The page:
“And the best thing about campaigning for Rio 2016 is that we have sailed in some amazing venues all over the world. Sailing with Graeme, when we really have the boat in the groove and going well, sailing is very addictive! Graeme is calm on the helm, always in good spirits, we make a formidable team.”

 

“I have always loved skiff sailing and have known since I was a boy, sailing on Midmar that I wanted to sail 49ers. Carving it up in 15-18knots of breeze, in big rolling swells on a 49er, the sort of conditions we experienced in Porto is what dreams are made of. I am most at peace in life when I am on the water; sailing is a fantastic experience for all your senses, so pure and so free!”

 

“When we were really young, my dad Rob would race his fireball at Midmar, and in the afternoon after racing, he would come back and take my brother, my mom and I out for a sail. These memories certainly moulded my life path. I was fortunate enough to sail the 2005 29er World Champs with my dad in San Francisco Bay and we won a race. And now a decade later here I am, striving towards competing at the Olympics.”

 

Residing in Hamble, near Southampton in the UK, Tarboton moved to England to be close to the competitive sailing circuit, “There are some stunning venues to go sailing in Europe, and you basically choose the conditions you want to sail in and there is a venue that provides those exact conditions! It is really easy to get anywhere in Europe, and the level of sailing is always high.”
The former Maritzburg College lad states, “If I had to give advice to anyone, I would really emphasise to follow your dreams and never give up! I have embarked on this campaign because I don’t want any regrets later in life, I want to look back and say that I gave it everything I had. I changed career, moved halfway around the world and took up the challenge I presented myself with. If I were to look at the challenge now, knowing what I have learned from it, I would be more hesitant, but ignorance is bliss and so plunge head first into your dreams and work it out as you go!”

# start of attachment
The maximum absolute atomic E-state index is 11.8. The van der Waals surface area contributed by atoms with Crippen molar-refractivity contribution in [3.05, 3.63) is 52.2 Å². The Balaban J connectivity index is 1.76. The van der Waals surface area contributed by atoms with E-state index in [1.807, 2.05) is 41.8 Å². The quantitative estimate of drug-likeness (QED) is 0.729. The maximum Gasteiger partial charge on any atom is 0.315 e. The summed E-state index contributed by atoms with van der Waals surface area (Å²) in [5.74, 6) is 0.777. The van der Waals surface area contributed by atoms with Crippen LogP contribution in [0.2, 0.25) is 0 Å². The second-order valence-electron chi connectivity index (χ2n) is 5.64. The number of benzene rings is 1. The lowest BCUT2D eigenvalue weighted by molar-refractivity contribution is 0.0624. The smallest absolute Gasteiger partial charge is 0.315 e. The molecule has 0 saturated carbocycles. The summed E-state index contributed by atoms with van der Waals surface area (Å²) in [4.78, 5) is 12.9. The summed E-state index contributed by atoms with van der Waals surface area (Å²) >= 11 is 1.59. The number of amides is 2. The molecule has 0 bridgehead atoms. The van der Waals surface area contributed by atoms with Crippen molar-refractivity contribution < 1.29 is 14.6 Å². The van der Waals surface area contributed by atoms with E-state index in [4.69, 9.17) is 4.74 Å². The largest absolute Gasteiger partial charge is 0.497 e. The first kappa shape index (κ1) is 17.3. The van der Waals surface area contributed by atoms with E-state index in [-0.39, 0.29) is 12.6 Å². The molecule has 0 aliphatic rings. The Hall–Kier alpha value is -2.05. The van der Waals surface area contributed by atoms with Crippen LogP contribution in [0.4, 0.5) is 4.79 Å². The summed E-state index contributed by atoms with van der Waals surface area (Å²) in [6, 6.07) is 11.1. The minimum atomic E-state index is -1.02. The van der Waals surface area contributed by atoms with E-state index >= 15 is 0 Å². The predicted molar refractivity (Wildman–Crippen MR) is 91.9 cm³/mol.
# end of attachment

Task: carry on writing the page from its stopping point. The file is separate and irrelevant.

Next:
The upbeat and optimistic character enthused, “After this it is back to winter training back in the UK, before heading out to Palma, Spain, in April for the opening event of the 2016 Summer Season. Lizzie and I will get a bit of downtime which typically allows us to explore with our puppy, Roxy. We love seeing new places and learning about people, past, present and future.”

 

Endeavouring in the present, the determined team of Graeme Willcox and Andrew Tarboton are pushing hard in day three of the 2015 49er World Championships taking place in Argentina where they hope to reach their ultimate goal of being qualifying and competing in the Rio 2016 Olympic Games.

 

For more info, visit http://49er.org/willcoxtarboton/ or https://crowdfunding.justgiving.com/RSA49er

 

Thanks Sophie Thompson for the interview